Wednesday, 26 October 2011

How many gears? - Part 1: intro and single-speed bikes

Bicycles can be bought with a bewildering number of choices for gearing.
Some prefer single-speed bikes, others prefer hub gears with between 2 and 14 gears, while still others prefer various forms of derailleur set up with between 5 and 27 gears.
So, is more better?
Is it just down to cost?
Or are there other factors to consider as well?

So let's start with the simplest set-up:
the single speed

  • Basically, the chain connects the pedals to the rear wheel (via two cogs). The faster you pedal, the faster you go.
  • This set-up is found on many children's bikes, and used to be used on delivery bikes - up to about 12 years ago, postman's bikes in Britain were single-speed models (at about that date, three-speed models were phased in).
  • Not much to go wrong - unless the chain breaks (very unusual for other than "extreme" users), or the chain tension is very badly adjusted (when it can fall off the cogs under some circumstances)
  • Low maintenance - just check the chain tension every now and then, and inspect for broken sideplates occasionally. Plus a bit of lubrication.
  • The chain is easy to enclose in a compact, fixed, case - this keeps dirt, grit, and fingers (especially with bikes for younger children) out, keeps the oil on the chain off your trousers, extends the life of the chain, and further reduces then amount of maintenance and re-lubrication required.
  • It requires quite a bit of effort to get up even a fairly modest hill, unless the gearing is set rather low.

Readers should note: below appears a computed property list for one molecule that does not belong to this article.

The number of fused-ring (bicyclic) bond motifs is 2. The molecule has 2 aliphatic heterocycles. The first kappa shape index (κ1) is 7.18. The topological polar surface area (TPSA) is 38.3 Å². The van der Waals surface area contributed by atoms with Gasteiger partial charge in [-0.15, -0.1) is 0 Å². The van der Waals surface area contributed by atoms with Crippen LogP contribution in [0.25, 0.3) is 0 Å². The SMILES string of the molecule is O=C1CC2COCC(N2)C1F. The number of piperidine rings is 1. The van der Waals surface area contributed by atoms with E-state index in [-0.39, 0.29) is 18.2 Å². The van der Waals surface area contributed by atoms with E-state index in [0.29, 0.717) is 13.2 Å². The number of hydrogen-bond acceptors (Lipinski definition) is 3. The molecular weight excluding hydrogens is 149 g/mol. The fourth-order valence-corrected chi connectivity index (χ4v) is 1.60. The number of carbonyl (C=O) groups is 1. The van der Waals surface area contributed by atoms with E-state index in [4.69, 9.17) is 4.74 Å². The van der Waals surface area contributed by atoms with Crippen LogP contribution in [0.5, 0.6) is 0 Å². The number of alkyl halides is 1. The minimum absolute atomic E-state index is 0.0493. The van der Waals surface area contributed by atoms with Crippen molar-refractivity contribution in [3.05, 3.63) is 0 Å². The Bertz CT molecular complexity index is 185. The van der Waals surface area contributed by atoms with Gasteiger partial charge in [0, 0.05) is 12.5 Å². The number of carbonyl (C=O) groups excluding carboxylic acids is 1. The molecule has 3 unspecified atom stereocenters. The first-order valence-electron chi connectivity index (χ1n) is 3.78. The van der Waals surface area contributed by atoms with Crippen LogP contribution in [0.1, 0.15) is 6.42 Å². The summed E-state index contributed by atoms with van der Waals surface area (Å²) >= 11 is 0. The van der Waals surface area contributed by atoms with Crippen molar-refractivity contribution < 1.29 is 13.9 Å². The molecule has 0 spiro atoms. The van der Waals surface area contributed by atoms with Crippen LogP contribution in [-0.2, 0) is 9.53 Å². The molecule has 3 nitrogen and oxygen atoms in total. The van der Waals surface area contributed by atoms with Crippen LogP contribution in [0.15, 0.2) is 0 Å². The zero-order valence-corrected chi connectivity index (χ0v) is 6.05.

• It requires a lot of effort to achieve a decent speed, unless the gearing is set rather high.
Your legs get stronger with regular riding, but as you age, so does the creaking from your knees!
The best way to tackle hills is to stand up on the pedals, and really pump hard with your legs to keep your speed up and use the momentum to get up the hill - but you will need to be pretty fit to do this!
The other way of getting up a hill is to get off and walk :-(
The "standing on the pedals" method is OK for heavy exercise, but not the best way if you are using the bike primarily for transport!
The "walking" method, if used much, defeats much of the purpose of taking a bike in the first place.

Cycling on the flat and/or downhill is much better, assuming the gearing is not too high, but your maximum speed is rather restricted by the maximum rate at which you can move your legs around (this "natural" speed restriction can be an advantage on children's bikes, however, as accidents occur at a slower speed!)

Having ridden a single-speed bike almost daily for a bit more than five years (1993-1998), I would say that, as long as you don't live anywhere too hilly, single-speed bikes are reliable, low-maintenance machines, and a lot better than walking.
However, I would not recommend a "new-ish" cyclist spends serious money on a single-speed bike unless they also have another bike (with gears!) to ride as well.

If one is purchasing a
folding bike, single-speed machines are practical and lighter than multi-speed folding bikes, and as folders don't usually do much mileage, then in this case I would make an exception and say that single-speed folders are a good buy, although the gearing is invariably set rather low - no doubt to accommodate riders who just cycle occasionally.
I ride a three-speed folder every day, and would miss the gears when climbing the hill on the way home - it is a bit heavy, though, so if I wanted a lightweight folder AND had a decent budget, I would get a Brompton two-speed rather than a single-speed folding bike!

If you want to have a go at how riding a single-speed feels, just choose a gear on your bike, then leave it - no changing gear uphill!
See what you think.
You will probably find you end up selecting a gear which is less relaxed than normal on the flat sections of the journey, and downhill sections are best spent "coasting" :-)

So, overall, I find single-speed bikes to be a good way to exercise, and "OK" as a means of transport, rather than the best way to get somewhere.

You may have different conclusions than me, so why not share them with me in the comments section.
If you wish to thank me for this article, then please comment or click on one of the advertisers' links - you might like some of the cycling related stuff (I know I do!)